Harsh mills, only to fall aside?
Who is this soulmaster? What say
Do souls have in their made futures?
We mourn the untried young, unmade
In small coffins. What of grown graves?
After these questions, there comes an observation:
At times in cemeteries, you hear
Their voices, sad and even-toned,
Almost see the made souls, in their
Curious glory. If you are old.
It is a relief to see, in the New Age world of instant “spirituality,” a poem that admits how long and painful a process it is to extract the gold of the spirit from its human ore.
A poem composed of questions provokes in its readers a thirst foranswers. And yet when the answer comes, in this moving poem, it is not an answer to the questions asked. Does the made soul fall aside? We are not told. Who is the soulmaster? We do not know. Do graves “grow”? Who can tell? Do we see any point in devoting attention to “soul-making?” Perhaps not, when we are young. But—Enright’s comment adds—when we are old, when all the dead we have known surround us and are finally “placed” in our estimation, then we know which of them created within themselves a soul, and which did not. “At times, in cemeteries, you hear/ Their voices.” The voices are sad from harsh experience; and yet they are even-toned, because they have not succumbed to hatred, envy, anger, despair, vengeance, or hysteria. “You…/Almost see the made souls, in their/Curious glory.” Why “curious?” Because their glory is not that of the Christian soul, haloed, immortal. These “made souls” have nothing to look forward to, no resurrection awaiting them. Their glory is that they were exemplary, and that they can be seen—at least by the old visiting the cemetery—as human beings who allowed themselves to be schooled into a rare completion.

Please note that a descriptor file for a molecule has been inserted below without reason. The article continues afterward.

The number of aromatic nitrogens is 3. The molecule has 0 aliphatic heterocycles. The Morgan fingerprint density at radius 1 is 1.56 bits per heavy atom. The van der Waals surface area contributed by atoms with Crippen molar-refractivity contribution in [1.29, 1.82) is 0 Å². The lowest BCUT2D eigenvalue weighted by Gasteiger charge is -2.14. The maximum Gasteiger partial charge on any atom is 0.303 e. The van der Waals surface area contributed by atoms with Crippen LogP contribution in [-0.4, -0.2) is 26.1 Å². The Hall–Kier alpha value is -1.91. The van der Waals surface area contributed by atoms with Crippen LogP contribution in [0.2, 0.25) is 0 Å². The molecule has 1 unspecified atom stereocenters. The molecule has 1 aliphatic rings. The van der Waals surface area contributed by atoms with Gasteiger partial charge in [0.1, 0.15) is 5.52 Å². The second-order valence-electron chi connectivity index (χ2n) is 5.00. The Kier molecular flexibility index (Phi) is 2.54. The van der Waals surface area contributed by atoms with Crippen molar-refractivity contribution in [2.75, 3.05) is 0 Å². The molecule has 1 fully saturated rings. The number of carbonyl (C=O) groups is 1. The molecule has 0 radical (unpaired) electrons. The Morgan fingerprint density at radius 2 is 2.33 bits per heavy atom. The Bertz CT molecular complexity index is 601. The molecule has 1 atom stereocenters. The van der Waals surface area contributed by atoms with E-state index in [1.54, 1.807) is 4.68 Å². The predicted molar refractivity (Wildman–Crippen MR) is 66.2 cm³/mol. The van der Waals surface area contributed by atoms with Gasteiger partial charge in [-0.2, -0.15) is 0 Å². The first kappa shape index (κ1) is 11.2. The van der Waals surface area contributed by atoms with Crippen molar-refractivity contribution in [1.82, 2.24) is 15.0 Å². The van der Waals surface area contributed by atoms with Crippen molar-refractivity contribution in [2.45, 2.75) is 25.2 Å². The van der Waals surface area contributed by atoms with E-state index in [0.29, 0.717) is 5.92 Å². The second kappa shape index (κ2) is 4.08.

To judge by his earliest verse, Enright began as a poet under the modernist wings of Auden and Eliot, but he rebelled at first (as he makes clear in a vehement review written in his thirties) against their ironic presentation of their fellow human beings:
We need only look at the pasteboard figures of The Waste Land which, with or without their creator’s approval, are passed off as representative human beings, or at Auden’s shabby caricatures of the little man in the street.
Although Enright later found affinities with “the Movement”—a loosely grouped school of poets that advocated terseness and public subjects in verse—he had come to consciousness under the spell of the Romantics. At school, he tells us in “The Poets,” he was too stunned by oppressive circumstance to reflect on what the writers he read were saying. The child in difficulties opens his soul, rather than his mind, to the emotional revelations of poetry:
Wordsworth, Keats and Shelley—
How to picture what they meant then?
(Or the meaning that we lent them)
The critics do not tell me—
And I’m not eager to remember.
‘The words on the page’ came later,
When one could afford them
When one was stronger.
In his first novel, Academic Year, Enright described—in words he would perhaps now find too explicit—his own perplexed interrogation (when he “was stronger”) of the values in which he was raised and the values he discovered in the intellectual world:
First, then, all the years of unlearning—in a most conscientious and even scholarly way—everything he had absorbed along with his mother’s milk, along with the hissing of the gas mantles, the deliberately careful and muffled tread of boots and slippers on shared staircases, the margarine that was always on the point of being finished up and the crusts of bread that had to be.
And then, the years of testing the contraries which, sometimes without thinking, he had let himself in for: of finding out what, in this brave new world into which he had clawed and buffeted and scraped his way, had any significance over and above that of being the opposite of something in the world out of which he had so painfully dug and ripped his way…. And consequently trying to re-learn some part of what he had un-learned: like a Prodigal Son who hesitates in the middle distance, while at his back the swine make merry on his husks and in front of him stands his father coldly proffering—for all the world as if he had never noticed his son’s absence—a plate of bread and margarine.